A new study published in Environmental Research Letters examines the relationship between attempts to improve global food security and to mitigate climate change. The findings revealed that these two efforts can potentially form a virtuous circle, where improvements in agricultural yields may cut down greenhouse gas emissions, on top of providing more food.
The researchers noted that land use change and agriculture account for about one-third of greenhouse gas emissions caused by humans in the past decade, through crop cultivation, animal raising and deforestation. Unfortunately, efforts to produce more food on less land, and thus reduce emissions, often rely on fertilizer, which leads to the emission of nitrogen-containing gases that also contribute to global warming.
Boosting crop yields and livestock feed efficiency in a sustainable way, the researchers found, could cut emissions by 12% per calorie produced. In order to produce such results, the emphasis must be moved away from farming practices and technologies that are fertilizer-intensive, and toward practices like improved crop rotations, integrated crop-livestock practices and precision agriculture, also known as satellite farming.
These principles are especially relevant in developing countries, where the efficiency of agriculture is often lagging behind more developed systems, according to the study. Investing in more efficient agriculture in these places could lead to substantial benefits to food security as well as reduced emissions. However, the study pointed to the negative feedback loop comes into play once food availability is increased. More food will lead to lower prices, which will lead to increased demand. The activity needed to meet this demand will cut back into the emissions reductions achieved by sustainable agriculture. This makes choosing the right farming methods to achieve a net positive result highly important.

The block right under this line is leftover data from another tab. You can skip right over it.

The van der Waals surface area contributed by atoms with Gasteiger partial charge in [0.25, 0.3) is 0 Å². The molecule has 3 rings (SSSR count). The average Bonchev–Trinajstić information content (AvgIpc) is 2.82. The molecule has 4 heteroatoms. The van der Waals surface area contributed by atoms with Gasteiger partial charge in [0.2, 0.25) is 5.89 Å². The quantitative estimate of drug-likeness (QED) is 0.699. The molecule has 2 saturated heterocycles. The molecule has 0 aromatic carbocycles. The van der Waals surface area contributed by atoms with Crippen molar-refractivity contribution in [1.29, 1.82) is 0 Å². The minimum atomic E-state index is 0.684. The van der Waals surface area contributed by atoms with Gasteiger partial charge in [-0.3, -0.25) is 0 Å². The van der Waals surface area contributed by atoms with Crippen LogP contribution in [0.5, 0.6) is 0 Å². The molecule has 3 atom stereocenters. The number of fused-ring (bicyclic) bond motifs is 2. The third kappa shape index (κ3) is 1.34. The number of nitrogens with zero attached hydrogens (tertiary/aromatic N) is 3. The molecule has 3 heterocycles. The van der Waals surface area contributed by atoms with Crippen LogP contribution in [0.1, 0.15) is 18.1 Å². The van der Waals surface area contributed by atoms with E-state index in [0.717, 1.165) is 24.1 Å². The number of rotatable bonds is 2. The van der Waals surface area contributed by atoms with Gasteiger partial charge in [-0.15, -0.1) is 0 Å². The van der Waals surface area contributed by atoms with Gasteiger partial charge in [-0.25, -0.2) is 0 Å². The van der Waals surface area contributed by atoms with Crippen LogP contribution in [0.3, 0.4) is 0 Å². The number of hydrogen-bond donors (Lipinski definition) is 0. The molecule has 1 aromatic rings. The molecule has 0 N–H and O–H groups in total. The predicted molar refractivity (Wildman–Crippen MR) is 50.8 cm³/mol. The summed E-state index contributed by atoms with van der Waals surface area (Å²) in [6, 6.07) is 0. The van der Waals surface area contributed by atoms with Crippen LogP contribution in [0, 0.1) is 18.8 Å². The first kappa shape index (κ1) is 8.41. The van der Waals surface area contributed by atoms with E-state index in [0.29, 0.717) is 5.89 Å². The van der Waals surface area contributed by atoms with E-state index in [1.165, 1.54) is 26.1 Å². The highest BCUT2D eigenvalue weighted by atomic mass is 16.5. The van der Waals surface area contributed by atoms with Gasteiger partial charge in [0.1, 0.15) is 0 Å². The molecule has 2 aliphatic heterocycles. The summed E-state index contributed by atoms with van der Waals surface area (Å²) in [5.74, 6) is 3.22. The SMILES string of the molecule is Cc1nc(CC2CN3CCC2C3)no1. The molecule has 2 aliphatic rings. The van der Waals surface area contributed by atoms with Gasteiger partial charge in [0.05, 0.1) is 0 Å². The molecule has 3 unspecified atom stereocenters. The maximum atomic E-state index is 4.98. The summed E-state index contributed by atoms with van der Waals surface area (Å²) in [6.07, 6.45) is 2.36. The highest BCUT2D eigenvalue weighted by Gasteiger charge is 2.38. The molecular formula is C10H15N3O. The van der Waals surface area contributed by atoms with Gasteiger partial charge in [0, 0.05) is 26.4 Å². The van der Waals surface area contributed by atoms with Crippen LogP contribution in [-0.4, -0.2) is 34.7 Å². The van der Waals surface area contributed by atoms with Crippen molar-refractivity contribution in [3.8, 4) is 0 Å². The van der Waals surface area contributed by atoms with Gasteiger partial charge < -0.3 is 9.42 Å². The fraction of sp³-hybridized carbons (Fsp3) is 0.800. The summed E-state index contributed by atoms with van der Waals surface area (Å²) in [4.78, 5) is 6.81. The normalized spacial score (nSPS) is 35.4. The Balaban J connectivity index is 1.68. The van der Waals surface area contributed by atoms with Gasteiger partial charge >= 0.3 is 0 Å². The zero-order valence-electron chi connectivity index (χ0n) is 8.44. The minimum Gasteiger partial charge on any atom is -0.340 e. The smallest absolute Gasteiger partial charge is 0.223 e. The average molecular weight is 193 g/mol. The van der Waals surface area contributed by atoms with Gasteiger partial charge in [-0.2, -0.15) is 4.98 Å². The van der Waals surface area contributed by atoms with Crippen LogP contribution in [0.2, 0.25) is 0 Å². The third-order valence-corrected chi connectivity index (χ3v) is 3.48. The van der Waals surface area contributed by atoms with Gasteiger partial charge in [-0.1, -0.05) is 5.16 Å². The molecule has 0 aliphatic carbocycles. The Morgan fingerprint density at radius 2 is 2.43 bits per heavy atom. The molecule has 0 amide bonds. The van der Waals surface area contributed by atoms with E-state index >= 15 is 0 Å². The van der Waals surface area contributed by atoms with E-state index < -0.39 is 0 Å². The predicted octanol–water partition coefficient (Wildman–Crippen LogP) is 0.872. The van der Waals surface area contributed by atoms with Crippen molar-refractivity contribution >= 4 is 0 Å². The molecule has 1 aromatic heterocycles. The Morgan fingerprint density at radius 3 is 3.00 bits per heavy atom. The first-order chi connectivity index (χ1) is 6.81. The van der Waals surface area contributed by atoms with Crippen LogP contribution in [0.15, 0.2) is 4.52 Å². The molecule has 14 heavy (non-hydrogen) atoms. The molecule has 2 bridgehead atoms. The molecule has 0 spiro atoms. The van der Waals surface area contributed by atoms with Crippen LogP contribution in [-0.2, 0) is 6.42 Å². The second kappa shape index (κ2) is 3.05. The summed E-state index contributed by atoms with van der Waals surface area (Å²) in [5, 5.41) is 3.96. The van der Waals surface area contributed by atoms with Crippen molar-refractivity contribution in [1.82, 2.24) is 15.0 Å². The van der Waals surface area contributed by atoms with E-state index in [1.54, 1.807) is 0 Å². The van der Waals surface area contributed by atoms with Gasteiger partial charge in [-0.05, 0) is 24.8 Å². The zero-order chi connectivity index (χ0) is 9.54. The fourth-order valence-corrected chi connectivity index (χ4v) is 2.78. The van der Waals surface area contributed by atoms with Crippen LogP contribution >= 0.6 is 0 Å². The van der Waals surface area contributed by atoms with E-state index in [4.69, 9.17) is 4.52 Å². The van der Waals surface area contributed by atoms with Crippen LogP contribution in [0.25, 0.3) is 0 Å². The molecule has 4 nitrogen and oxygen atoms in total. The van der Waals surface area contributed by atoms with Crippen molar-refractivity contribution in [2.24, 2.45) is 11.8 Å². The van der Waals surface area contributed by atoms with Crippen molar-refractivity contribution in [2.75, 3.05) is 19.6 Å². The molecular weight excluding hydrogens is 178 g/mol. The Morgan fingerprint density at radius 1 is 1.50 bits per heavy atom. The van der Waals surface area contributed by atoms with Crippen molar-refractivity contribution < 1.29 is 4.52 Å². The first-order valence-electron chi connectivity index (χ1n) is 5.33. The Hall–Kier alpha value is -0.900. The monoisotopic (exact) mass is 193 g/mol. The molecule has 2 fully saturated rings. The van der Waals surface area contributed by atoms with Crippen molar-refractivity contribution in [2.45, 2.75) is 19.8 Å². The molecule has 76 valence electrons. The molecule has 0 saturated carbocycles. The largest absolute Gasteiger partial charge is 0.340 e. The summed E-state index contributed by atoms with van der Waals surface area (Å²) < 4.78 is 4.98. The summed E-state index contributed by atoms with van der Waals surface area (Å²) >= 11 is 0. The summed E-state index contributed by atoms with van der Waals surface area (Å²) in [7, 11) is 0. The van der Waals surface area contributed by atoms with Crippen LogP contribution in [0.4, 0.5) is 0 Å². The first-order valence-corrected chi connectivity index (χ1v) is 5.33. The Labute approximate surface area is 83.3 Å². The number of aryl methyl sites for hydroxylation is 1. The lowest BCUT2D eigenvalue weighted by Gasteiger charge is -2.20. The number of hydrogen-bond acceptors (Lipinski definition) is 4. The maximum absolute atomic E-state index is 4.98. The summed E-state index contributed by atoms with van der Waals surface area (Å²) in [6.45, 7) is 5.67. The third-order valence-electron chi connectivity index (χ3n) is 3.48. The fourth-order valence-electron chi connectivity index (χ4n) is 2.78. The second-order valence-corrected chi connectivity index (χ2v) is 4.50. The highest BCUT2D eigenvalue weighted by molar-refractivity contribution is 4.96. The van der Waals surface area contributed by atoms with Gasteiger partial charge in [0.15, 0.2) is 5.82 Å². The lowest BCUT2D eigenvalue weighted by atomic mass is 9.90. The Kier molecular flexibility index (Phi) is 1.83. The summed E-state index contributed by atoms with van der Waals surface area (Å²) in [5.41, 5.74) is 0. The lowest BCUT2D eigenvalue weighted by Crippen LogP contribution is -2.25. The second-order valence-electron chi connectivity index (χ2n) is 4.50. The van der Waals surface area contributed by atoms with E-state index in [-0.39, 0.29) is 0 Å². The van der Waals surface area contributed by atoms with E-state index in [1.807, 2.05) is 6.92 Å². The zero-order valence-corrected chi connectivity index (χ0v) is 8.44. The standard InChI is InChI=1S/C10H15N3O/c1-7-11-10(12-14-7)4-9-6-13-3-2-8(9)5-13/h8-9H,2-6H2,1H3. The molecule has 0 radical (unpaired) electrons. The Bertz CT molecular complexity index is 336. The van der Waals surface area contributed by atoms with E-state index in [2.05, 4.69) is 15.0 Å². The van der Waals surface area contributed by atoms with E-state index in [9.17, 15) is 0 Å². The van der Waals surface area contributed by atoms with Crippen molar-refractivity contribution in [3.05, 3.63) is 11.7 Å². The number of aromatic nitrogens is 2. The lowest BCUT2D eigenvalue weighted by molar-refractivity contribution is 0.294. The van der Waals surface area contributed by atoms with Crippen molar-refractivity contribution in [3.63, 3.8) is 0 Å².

The research was conducted using scenario models that give insight into the way future policy, actions and costs influence outcomes. The study also found that increasing livestock yields has the potential to reduce emissions more than improving crop yields. But because meat and dairy are a small portion of many diets, especially in developing countries, increasing crop yields has more impact on food security than increasing livestock yields. “Combining productivity increases in the two sectors appears to be the most efficient way to exploit mitigation and food security co-benefits,” the researchers wrote.
Published in WholeFoods Magazine, September 2013